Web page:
Silver Butte Timber Co. forester Whitney Henneman jokes she’s got pitch in her veins.
She’s a third generation forester whose mother and father were both foresters, too. Even so, as a kid Henneman didn’t expect it to become her profession.
“I always grew up saying I would never become a forester,” she said.
But that changed, and today Henneman is one of a growing number of women who are filling roles in the timber industry once reserved largely for men. She not only works in the industry, but actively works to promote it as part of the organization Women in Timber. Women in Timber supports timber educational efforts, from teaching kids about tree planting to sharing information about forest management and laws governing the timber industry.
Henneman said the group’s goal is to share accurate information about the timber industry and its importance for the whole community.
“In Douglas County you drive around, and everyone has antennas and muddy trucks. This is a timber town. Our economy thrives on timber,” she said.
Henneman grew up on a Christmas tree farm in Nevada City, California. But since her mom and dad both worked in the woods all day, the last thing they wanted to do at the end of the work day was take care of Christmas trees at home. So that labor fell to Henneman and her brother.
She was 12, and small, and her brother would strap a pack on her so they could go out and spray the trees. It wasn’t work she enjoyed at the time.
Nevertheless, she wound up surprising herself by attending Humboldt State and studying forestry. She went on to work for Sierra Pacific Industries, the largest private landowner in California, and then for Roseburg Forest Products as a reforestation forester for its 175,000-acre tree farm in California.
Today, she’s been working for Silver Butte, a small, family-owned timber company in Riddle, for six years. She designs roads, administers road buildings and runs harvesting and reforestation operations.
“I love it. I mean I couldn’t imagine doing anything different. I spend every day in the woods with my dog,” she said.
Henneman said when she first started at Silver Butte she shared a big office with two other foresters. One day a big logger walked in and said, “Oh my gosh, you guys got a secretary,” she said. “He ate his words and now we work really well together, but it was just funny the assumptions that people still have sometimes with women in our industry.”
But she said she hasn’t had it too bad. It’s not like it was when her mom started as a forester in the 1970s, who definitely had some rough days in the woods. Both society and the timber industry have come a long way since then, Henneman said.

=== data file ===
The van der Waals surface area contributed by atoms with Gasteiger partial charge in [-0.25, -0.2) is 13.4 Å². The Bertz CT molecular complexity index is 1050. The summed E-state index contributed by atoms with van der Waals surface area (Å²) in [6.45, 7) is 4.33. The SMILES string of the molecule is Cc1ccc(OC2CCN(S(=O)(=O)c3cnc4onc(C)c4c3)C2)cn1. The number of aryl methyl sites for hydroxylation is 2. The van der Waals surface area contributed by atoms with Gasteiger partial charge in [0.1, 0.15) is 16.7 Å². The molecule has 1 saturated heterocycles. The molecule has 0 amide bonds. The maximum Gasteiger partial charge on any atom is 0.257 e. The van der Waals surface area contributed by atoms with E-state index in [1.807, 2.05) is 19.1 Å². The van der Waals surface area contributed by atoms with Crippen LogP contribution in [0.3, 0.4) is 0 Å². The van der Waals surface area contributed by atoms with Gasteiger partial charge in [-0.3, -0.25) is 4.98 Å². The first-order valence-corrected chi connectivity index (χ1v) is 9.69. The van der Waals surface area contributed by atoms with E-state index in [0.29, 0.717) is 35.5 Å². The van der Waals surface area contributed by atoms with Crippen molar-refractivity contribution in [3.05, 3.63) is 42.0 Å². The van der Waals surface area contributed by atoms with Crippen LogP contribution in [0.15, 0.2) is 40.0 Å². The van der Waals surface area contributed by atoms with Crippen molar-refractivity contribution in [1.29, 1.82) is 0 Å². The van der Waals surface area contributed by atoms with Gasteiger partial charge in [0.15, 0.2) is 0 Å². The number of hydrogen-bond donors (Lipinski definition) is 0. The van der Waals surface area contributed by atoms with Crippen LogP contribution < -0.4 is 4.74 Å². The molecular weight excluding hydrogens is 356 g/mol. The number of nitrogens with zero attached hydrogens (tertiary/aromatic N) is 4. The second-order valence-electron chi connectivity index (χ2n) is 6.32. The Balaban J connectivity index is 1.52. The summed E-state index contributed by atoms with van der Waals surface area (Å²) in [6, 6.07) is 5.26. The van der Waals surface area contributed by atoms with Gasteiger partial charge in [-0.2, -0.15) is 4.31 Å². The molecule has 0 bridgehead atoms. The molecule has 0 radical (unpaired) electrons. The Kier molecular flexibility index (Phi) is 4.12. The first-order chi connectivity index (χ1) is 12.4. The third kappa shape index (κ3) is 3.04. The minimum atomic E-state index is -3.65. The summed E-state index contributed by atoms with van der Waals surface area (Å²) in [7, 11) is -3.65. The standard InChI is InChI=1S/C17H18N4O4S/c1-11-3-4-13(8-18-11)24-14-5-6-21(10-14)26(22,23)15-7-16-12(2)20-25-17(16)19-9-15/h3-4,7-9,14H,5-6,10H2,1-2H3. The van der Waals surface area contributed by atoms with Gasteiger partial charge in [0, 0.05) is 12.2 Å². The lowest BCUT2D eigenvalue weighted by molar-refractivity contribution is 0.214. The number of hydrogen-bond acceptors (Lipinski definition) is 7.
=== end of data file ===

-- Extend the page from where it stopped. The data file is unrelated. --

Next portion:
Sara Phipps was born and raised in Nebraska. A career in forestry just wasn’t on her radar at first, either. She thought she’d like to be an English teacher. But after moving to San Diego at 22, she watched a BBC documentary on the redwoods and was “kind of blown away” by it.
After that, she signed up to study at the Community College of the Redwoods in Eureka, California. At the time, she just wanted to save the redwoods, but as she learned more about Pacific Northwest history and logging she became interested in a forestry career.
A couple years after finishing her two-year program she went back to school at Humboldt State University next to the Arcata Community Forest. She earned a bachelor’s degree in science and forestry with a minor in geographic information systems, or GIS — the method foresters use to map and connect data with timber stands.
Today, making those maps is a big part of the job she’s held for the past three years as a forester for Roseburg Resources.
She still hears the surprise sometimes in a male voice coming over the CB, she said, “but I think everyone’s very accepting of women being in the workforce where it was traditionally men.”
She said the bigger challenge is the isolation.
“Sometimes I can drive 2.5 hours one way and work, muddy roads, snow, not having cell service,” she said.
Anne Marie Parkhurst is a fifth generation rancher and fourth generation logger whose ancestors had donation land claims at Dixonville and Deer Creek.
She said she and her husband, Ryan Parkhurst, just “kind of ended up falling into the business.” They started Ryan Parkhurst Trucking in Glide with a few log trucks and a shop they bought from relatives, and then added excavation and building forest roads.
Anne Marie Parkhurst works in the office, dispatching the log trucks and doing accounting and management.
Dispatching log trucks used to be a male dominated field, she said, so once in a while she’s had a “listen here honey” type response. Mostly, though, people have been great, she said.
“For the most part it’s more of like, I could say I’m a novelty to some of the loggers, because they just love to talk to a lady. So I’m their best buddy,” she said.
Today, Parkhurst may well be raising a member of the next generation of women in timber. Her daughter Evelyn Parkhurst, 13, said she’s planning on a career in either agriculture or forestry.